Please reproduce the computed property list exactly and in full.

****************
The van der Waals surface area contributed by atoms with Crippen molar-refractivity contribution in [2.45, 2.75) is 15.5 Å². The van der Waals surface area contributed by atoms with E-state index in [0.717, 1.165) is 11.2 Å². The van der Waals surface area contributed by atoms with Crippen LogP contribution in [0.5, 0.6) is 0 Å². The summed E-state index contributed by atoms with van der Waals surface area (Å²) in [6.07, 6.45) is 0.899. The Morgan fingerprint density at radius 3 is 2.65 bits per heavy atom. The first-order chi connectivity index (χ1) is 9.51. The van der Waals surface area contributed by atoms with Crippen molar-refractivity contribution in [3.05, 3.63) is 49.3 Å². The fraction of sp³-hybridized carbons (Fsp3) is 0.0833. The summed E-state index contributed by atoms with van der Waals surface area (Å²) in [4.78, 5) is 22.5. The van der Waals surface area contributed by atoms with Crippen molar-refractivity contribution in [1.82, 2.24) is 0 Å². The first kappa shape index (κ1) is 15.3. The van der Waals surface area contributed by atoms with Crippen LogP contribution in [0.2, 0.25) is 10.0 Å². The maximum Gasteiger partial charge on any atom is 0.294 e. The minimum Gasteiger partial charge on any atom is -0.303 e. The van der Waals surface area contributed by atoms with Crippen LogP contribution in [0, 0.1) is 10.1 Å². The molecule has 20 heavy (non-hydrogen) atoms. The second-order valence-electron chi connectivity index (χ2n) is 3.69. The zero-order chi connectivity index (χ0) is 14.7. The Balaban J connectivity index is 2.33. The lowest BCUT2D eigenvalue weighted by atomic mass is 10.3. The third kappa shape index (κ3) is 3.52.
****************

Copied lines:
The van der Waals surface area contributed by atoms with Crippen molar-refractivity contribution in [2.45, 2.75) is 15.5 Å². The van der Waals surface area contributed by atoms with E-state index in [0.717, 1.165) is 11.2 Å². The van der Waals surface area contributed by atoms with Crippen LogP contribution in [0.5, 0.6) is 0 Å². The summed E-state index contributed by atoms with van der Waals surface area (Å²) in [6.07, 6.45) is 0.899. The Morgan fingerprint density at radius 3 is 2.65 bits per heavy atom. The first-order chi connectivity index (χ1) is 9.51. The van der Waals surface area contributed by atoms with Crippen molar-refractivity contribution in [3.05, 3.63) is 49.3 Å². The fraction of sp³-hybridized carbons (Fsp3) is 0.0833. The summed E-state index contributed by atoms with van der Waals surface area (Å²) in [4.78, 5) is 22.5. The van der Waals surface area contributed by atoms with Crippen molar-refractivity contribution in [1.82, 2.24) is 0 Å². The first kappa shape index (κ1) is 15.3. The van der Waals surface area contributed by atoms with Crippen LogP contribution in [0.2, 0.25) is 10.0 Å². The maximum Gasteiger partial charge on any atom is 0.294 e. The minimum Gasteiger partial charge on any atom is -0.303 e. The van der Waals surface area contributed by atoms with Crippen LogP contribution in [0, 0.1) is 10.1 Å². The molecule has 20 heavy (non-hydrogen) atoms. The second-order valence-electron chi connectivity index (χ2n) is 3.69. The zero-order chi connectivity index (χ0) is 14.7. The Balaban J connectivity index is 2.33. The lowest BCUT2D eigenvalue weighted by atomic mass is 10.3. The third kappa shape index (κ3) is 3.52.